Robert uses physics imagery to convey the idea of “hyperfinite.” E. g. (p. 11): “Physicists have long been using conditions like x ≫ 1 for large numbers. Their notion is relative to the context…” And the Wikipedia “Internal Set Theory” site gives examples of very large finite numbers to motivate NSA. “…there is only a finite set of whole numbers our civilization can discuss in its allotted lifespan.” “”What that limit actually is, is unknowable to us, being contingent on many accidental cultural factors.” “We must admit to a profusion of *non-standard *elements — too large or too anonymous to grasp — within any infinite set.”

Perhaps our appetites are now whetted for the three axioms. I’ll start with the two that seem to me most natural and easy to grasp — although Robert saves them for Chapter Two. First I need to explain about “the double acronym.” IST stands for both “Internal Set Theory” and the axioms themselves — Idealization, Standardization, and Transfer. The inside back cover of Robert’s book contains a neat, larger-print list of these axioms. In his words Standardization (S) is: “Let E be a *standard *set and P any property. There exists a (unique) standard subset A of E [called the standard part of A], denoted by ^{S}{x ∈ E: P(x)} having the following property: the standard elements of A are precisely the standard elements of E satisfying P.”

In all these axioms it’s very important to note when the word “standard” (or “classical”) appears, often more than once. In the case of the Standardization axiom it’s also important to note that the word does *not *appear before “property”; P can be *any *property. For me the best, if not entirely encompassing, way to paraphrase that axiom is “There is a generalization in NSA of the Specification axiom in ZF mentioned above.”

Robert places this axiom in the same sub-section (2.1.1, p. 21) as the Transfer Axiom since, as he puts it, the two “have consequences which are best examined together.” Here is the Transfer Axiom (T) as it appears on the inside back cover: “Let F be a *classical *formula [meaning not referring in any way, directly or indirectly, to the concept of standard] in which all parameters A, X,…, L have some fixed *standard *values. [Then} F(x, A, B,…, L) is true for all x as soon as it is true for all standard x. Equivalently, if there exists an x such that F(x, A, B,…, L) is true, there also exists a standard x such that F(x, A, B,…, L) is true. In particular, if there is a unique x such that F(X, A, B, …, L) is true, then this x must be standard.”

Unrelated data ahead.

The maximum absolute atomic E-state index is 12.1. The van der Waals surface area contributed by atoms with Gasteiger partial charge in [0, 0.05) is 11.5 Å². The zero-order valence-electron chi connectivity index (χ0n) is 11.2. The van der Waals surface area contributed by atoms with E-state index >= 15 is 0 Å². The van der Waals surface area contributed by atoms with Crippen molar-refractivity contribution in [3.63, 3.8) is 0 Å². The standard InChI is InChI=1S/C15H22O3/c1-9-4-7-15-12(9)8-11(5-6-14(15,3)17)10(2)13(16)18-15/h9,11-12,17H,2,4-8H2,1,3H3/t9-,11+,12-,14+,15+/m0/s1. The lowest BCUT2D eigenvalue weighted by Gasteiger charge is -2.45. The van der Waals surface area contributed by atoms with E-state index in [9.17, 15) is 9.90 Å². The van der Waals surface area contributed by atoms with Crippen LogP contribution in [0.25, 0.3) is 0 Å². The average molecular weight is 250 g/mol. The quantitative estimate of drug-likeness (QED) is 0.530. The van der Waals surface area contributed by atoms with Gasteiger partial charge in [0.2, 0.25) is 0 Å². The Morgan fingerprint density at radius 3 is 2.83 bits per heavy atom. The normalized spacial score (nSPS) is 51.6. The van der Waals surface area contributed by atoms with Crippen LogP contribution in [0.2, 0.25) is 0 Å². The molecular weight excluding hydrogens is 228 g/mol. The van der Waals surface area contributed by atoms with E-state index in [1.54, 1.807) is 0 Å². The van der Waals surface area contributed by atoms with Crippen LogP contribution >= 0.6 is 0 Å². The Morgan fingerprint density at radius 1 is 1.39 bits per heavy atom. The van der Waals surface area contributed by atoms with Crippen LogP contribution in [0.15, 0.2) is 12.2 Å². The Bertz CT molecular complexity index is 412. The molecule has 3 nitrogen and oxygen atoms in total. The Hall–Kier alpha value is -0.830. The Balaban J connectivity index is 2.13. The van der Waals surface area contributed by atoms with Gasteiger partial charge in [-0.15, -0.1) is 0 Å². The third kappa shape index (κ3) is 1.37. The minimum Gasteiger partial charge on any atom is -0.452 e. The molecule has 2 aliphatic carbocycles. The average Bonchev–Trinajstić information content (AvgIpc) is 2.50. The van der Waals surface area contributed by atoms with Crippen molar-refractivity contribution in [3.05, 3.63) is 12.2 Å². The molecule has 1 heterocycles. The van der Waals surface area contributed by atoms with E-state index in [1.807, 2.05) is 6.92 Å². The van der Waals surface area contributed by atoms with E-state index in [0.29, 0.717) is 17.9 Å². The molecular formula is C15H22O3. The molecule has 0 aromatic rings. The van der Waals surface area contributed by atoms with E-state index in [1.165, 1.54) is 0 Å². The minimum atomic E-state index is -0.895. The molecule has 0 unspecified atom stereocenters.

Transfer gets a lot of use. All the well-known formulae remain formulae throughout NSA. The union of two standard sets is standard, as is the power set of a standard set. In general, any classical way of combining standard elements yields a standard element. And interestingly, corresponding to the above-mentioned Extensionality axiom of ZF, we have what Robert calls “a transferred extensionality principle (p. 24): “Two *standard* sets are equal as soon as they have the same *standard* elements.” One interesting consequence of this is: If v is a nonstandard integer, then the standard part of the set of standard integers less than v is the entire set of natural numbers.

“The time has come, the Walrus said, to speak of” — the Idealization axiom (I). The inside back page of our book states it thus: “Let R = R(x, y) be a *classical *relation. In order to be able to find an x with R(x,y) for all standard y, a necessary and sufficient condition [on R] is, for each standard finite part F, it is possible to find an x = x_{F} such that R(x, y) holds for all y ∈ F.” That one seems most difficult to grasp. Here are two hints: First, “sufficient” is the important thing; “necessary” holds as a tautology. Second, note the switch of quantifiers.

As practice with this axiom, and to derive some important facts, first set R(x, y) to mean x and y are in **N**, and x > y. Idealization then yields: There is an integer in **N** which is larger than all standard integers. (That integer must therefore be nonstandard., so Idealization gives us the fact, mentioned above, that at least one non-standard integer exists — in fact, many more than one.)

Next, set R to be the relation, x is a finite subset of a given set E, and y is an element of x. The Idealization axiom then yields: Given a set E, there exists a finite subset of E which contains all standard elements of E. (This finite subset might also contain nonstandard elements of E.). Finally, setting R to be the equality relation gives us: Every set containing only standard elements is finite — or, as mentioned above, any infinite set contains nonstandard elements.

We see that although the Idealization axiom might not seem self-evident or simple, it has many important consequences. This makes it a “good” axiom, with “wider applicability (p. 11) than simply postulating the existence of nonstandard integers. It doesn’t *feel *axiomatic, but Robert (pp. 10-12) motivates it well. To select one statement from his explanation (p. 11), “…the basic property of the inequality [>] that can be axiomatized is the following: to say that x > n means that x > y for all y ∈ [0, n].”

How do infinitesimals get into all this? Chapter Three answers this question and more. Simply, x is infinitesimal when, for every standard y > 0, |x| < y. Two numbers which differ by an infinitesimal are said to be infinitely near each other. Other definitions: x is limited if it is bounded by a standard number; otherwise x is illimited (Other authors use different terms for this concept.). Some simple consequences: An integer is limited precisely when it is standard. (That’s not true of *any* real number.) If an integer is illimited its reciprocal is infinitesimal. Every limited number has a standard part, a unique standard number which is infinitely close to it. These are the main features of NSA.